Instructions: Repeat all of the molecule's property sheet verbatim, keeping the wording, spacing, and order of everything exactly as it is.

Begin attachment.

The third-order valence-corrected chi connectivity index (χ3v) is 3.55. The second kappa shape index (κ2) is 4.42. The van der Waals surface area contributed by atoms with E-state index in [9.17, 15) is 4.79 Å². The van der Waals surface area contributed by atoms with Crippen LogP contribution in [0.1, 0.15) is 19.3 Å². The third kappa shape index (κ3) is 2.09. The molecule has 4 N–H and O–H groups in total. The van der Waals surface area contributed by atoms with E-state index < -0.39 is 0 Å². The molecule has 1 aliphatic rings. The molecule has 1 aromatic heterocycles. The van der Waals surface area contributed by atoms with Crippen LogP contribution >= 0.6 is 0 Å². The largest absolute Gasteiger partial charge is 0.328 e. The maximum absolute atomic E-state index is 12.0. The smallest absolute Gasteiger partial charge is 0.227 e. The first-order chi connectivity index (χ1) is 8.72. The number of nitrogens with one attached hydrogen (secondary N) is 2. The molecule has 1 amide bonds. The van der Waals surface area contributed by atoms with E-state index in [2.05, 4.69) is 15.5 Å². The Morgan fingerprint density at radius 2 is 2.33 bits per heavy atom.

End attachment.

The third-order valence-corrected chi connectivity index (χ3v) is 3.55. The second kappa shape index (κ2) is 4.42. The van der Waals surface area contributed by atoms with E-state index in [9.17, 15) is 4.79 Å². The van der Waals surface area contributed by atoms with Crippen LogP contribution in [0.1, 0.15) is 19.3 Å². The third kappa shape index (κ3) is 2.09. The molecule has 4 N–H and O–H groups in total. The van der Waals surface area contributed by atoms with E-state index < -0.39 is 0 Å². The molecule has 1 aliphatic rings. The molecule has 1 aromatic heterocycles. The van der Waals surface area contributed by atoms with Crippen LogP contribution >= 0.6 is 0 Å². The largest absolute Gasteiger partial charge is 0.328 e. The maximum absolute atomic E-state index is 12.0. The smallest absolute Gasteiger partial charge is 0.227 e. The first-order chi connectivity index (χ1) is 8.72. The number of nitrogens with one attached hydrogen (secondary N) is 2. The molecule has 1 amide bonds. The van der Waals surface area contributed by atoms with E-state index in [2.05, 4.69) is 15.5 Å². The Morgan fingerprint density at radius 2 is 2.33 bits per heavy atom.